Alpha Kappa Alpha remembers founderBy Yasmine Regester / April 28, 2017
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In a sea of pink and green, more than 150 members of Alpha Kappa Alpha Sorority, Inc. joined together to honor one of the original founders, Margaret Flagg Holmes, with a historical marker.
The N.C. Historical Marker is placed at Bethel AME Church, on the corner of Regan Street and East Market Street in Greensboro, N.C., the church Holmes attended as a child.
“We are very excited to honor one of our very own for her accomplishments in education, community service and leadership. We are so happy to be here,” said Joyce Henderson, Mid-Atlantic Regional Director and member of Alpha Kappa Alpha’s Board of Directors.
Holmes is recognized as one of the original nine founders of the Alpha Kappa Alpha Sorority, Incorporated, the nation’s first Black Greek-letter sorority founded on January 15, 1908 on the campus of Howard University in Washington, D.C. She was born in Greensboro, N.C., on September 6, 1886, to Rev. Lewis and Callie McAdoo Flagg. Her family were members of Bethel AME Church, and she attended elementary school in Greensboro.
Holmes’ family migrated to Washington, D.C., where she graduated from M. Street High School (later called Paul Laurence Dunbar High School) in 1904. She entered Howard University in September 1904 on scholarship and graduated in 1908 with degrees in History, English and Latin. Holmes earned a Master’s in Philosophy from Columbia University in New York in 1917.
Nine years after her graduation, the talented teacher married John Holmes and moved to Chicago. Holmes devoted her energy to teaching a college preparatory curriculum at the high school level for more than 30 years, mostly in Chicago, Illinois. Her community engagement continued with her involvement in the NAACP, the YWCA and the Chicago school system, which recognized her as an outstanding Latin teacher. An avid traveler, she toured the United States, Canada and Europe with her husband. Holmes died in 1976.
Holmes served as president, vice president and recording secretary of the Theta Omega Chapter of Alpha Kappa Alpha in Chicago, where she was an active member for more than 30 years. As a founder of the organization, Holmes helped write Alpha Kappa Alpha’s first constitution and bylaws. Its founders were among the fewer than 1,000 African Americans enrolled in higher education institutions in 1908, and the 25 women who received Bachelor of Arts degrees from Howard University between 1908 and 1911.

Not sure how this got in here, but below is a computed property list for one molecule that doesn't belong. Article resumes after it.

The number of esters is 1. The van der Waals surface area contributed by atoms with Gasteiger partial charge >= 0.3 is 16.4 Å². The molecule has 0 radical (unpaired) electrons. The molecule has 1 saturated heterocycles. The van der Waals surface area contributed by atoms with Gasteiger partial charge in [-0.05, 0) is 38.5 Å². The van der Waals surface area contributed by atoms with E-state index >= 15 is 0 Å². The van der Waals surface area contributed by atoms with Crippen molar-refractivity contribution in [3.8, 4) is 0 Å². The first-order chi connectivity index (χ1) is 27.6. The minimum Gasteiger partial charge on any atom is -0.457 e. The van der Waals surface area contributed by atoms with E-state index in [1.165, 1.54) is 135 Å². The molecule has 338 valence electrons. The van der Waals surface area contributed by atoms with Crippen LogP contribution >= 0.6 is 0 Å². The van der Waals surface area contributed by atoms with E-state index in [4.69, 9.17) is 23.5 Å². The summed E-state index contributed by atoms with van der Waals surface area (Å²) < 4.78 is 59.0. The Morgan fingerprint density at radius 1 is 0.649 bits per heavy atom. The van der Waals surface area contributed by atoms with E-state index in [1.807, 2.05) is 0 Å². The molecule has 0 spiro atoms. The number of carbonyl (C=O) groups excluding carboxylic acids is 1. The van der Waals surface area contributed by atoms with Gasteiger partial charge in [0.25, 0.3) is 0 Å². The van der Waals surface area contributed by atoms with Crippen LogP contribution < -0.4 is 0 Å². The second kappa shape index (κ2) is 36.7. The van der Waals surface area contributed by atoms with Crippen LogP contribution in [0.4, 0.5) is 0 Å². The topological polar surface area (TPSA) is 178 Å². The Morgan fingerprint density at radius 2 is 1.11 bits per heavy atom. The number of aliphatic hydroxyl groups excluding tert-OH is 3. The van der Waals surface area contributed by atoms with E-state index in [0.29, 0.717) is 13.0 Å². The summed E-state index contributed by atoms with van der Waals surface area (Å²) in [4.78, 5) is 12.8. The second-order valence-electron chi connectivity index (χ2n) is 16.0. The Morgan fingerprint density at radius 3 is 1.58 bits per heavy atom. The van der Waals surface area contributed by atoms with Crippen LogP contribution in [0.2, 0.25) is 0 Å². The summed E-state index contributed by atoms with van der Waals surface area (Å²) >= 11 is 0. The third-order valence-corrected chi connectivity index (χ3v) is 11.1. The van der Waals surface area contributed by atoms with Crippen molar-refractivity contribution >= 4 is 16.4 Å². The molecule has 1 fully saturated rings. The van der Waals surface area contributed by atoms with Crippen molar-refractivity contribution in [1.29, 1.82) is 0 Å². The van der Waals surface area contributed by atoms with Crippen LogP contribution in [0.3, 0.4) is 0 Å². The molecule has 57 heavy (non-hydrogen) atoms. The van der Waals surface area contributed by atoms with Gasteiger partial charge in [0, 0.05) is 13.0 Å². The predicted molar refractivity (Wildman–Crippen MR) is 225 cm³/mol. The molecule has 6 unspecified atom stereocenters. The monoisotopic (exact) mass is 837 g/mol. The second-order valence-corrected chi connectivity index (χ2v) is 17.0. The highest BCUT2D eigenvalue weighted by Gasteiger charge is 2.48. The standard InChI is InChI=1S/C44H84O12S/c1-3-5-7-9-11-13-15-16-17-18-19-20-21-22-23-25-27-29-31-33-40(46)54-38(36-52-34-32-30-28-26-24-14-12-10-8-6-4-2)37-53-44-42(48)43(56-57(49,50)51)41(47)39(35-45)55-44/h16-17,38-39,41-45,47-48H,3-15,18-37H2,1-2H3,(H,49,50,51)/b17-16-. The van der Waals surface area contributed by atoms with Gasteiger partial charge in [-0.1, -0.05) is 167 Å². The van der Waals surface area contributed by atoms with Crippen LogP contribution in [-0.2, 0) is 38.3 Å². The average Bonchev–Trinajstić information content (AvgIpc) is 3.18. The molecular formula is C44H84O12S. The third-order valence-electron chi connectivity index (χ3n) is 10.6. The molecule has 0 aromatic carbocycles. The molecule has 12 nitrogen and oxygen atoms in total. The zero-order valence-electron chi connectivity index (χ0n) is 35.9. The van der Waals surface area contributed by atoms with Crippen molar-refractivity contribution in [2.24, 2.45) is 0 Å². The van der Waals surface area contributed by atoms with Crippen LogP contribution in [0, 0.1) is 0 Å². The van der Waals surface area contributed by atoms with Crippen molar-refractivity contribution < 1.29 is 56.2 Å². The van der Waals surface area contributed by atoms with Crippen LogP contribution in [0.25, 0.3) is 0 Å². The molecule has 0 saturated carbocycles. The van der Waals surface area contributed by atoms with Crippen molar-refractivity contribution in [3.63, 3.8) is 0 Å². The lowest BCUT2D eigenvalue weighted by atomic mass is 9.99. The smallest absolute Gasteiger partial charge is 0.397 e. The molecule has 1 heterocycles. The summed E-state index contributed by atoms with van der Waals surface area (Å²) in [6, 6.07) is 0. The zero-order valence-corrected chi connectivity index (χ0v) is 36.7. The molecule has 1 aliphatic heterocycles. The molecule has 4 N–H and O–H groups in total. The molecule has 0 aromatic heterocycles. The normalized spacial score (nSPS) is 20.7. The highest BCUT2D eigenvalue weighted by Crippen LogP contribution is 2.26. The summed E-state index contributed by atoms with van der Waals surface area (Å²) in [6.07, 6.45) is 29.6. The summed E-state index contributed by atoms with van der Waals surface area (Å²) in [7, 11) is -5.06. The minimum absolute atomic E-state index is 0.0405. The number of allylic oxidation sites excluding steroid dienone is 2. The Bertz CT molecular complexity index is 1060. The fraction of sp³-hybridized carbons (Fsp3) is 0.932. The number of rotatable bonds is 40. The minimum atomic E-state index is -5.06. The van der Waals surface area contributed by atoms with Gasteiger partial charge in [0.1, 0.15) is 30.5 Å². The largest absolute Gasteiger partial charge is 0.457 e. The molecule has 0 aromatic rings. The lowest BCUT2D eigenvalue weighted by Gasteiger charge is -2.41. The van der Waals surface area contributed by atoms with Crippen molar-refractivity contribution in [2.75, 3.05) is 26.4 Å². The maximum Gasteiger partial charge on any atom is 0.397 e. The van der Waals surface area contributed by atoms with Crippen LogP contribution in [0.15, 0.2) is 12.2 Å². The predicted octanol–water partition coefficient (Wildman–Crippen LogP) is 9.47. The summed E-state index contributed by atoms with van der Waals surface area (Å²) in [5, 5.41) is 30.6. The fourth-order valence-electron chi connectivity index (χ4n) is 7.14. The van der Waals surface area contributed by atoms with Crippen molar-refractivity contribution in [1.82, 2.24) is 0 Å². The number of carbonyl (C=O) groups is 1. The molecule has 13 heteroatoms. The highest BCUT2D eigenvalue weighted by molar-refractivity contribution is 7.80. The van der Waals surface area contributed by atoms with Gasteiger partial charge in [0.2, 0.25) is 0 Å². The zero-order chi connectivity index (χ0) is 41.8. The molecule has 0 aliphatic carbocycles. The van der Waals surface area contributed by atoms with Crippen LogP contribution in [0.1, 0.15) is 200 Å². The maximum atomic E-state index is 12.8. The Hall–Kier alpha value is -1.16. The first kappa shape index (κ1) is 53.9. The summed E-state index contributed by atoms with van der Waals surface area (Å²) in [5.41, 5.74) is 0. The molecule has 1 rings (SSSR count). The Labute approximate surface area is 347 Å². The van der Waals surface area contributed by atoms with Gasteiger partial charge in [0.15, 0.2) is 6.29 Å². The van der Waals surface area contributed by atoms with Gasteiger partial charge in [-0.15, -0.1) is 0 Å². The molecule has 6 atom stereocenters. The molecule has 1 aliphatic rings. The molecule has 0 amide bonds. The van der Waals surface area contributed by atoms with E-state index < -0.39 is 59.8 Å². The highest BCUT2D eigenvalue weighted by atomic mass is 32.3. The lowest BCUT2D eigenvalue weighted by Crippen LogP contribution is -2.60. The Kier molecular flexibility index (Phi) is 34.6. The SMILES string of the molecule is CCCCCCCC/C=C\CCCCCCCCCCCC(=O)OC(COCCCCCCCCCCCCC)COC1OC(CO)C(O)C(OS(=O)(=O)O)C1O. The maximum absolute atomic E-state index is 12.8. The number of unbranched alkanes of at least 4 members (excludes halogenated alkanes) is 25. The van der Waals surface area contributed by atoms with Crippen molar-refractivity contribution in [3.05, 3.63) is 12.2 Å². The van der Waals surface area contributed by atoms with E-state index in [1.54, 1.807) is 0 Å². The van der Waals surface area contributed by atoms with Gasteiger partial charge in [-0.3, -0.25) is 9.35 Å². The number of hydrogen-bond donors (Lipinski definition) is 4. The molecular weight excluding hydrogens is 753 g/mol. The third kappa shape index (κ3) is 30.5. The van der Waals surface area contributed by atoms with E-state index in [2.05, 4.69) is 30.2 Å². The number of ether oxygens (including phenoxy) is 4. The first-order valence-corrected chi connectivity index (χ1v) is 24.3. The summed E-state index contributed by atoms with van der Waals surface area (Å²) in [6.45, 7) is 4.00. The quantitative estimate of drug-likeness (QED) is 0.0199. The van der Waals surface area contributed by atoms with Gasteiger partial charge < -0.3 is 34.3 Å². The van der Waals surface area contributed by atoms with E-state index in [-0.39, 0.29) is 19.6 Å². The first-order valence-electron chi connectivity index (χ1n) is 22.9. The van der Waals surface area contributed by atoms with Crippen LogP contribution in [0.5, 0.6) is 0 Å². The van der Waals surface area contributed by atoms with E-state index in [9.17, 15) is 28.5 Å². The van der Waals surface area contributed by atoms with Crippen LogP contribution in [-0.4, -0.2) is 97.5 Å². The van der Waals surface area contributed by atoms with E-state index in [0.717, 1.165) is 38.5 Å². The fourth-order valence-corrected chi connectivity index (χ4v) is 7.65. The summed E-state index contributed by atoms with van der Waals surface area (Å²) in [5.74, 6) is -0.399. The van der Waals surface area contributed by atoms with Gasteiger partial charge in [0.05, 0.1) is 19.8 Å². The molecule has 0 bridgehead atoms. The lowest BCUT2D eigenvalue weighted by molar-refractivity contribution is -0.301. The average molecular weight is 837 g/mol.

The original nine juniors and seniors who constituted the initial core group of founding members were led by Ethel Hedgeman (Lyle) and included Anna Easter Brown, Beulah Burke, Lillie Burke, Marjorie Hill, Lavinia Norman, Lucy Diggs Slowe, Marie Woolfolk (Taylor), and Holmes plus seven sophomores, who were extended an invitation for membership without initiation, comprises what is acknowledged as Alpha Kappa Alpha’s original 16 founding members.
Henderson noted the process to get the marker took about 6-8 months and included working with the N.C. Historical Marker Program and the City of Greensboro.
Greensboro Mayor Pro Tem, Yvonne Johnson, who is also a member of the Beta Iota Omega Chapter of Alpha Kappa Alpha Sorority, Inc. spoke at the unveiling, “This marker is a wonderful thing to have in our city. This is a reminder that this community produced a woman who was an educator and a leader.”
The Mid-Atlantic Region of Alpha Kappa Alpha Sorority, Incorporated encompasses North Carolina and Virginia and is home to 130 graduate and undergraduate chapters, and more than 7,000 members.
According to the organization’s Web site, the international sorority has grown into a force of more than 290,000 collegiate members and alumnae, constituting 997 chapters in 42 states, the District of Columbia, the U.S. Virgin Islands, the Bahamas, Germany, Liberia, South Korea, Japan, Canada, South Africa and the Middle East.
Dr. Dorothy Buckhanan Wilson, AKA International President, noted that the organization is installing more historical markers in an effort to continue to educate people on the sorority’s long-standing history.
“It’s important for people to know we are installing markers all over the country. Not only in recognition of our founders, but also in recognition of outstanding members of the sorority who have had noteworthy accomplishments,” said Wilson. “I think that as a people, African Americans, it is important for us to document our history.”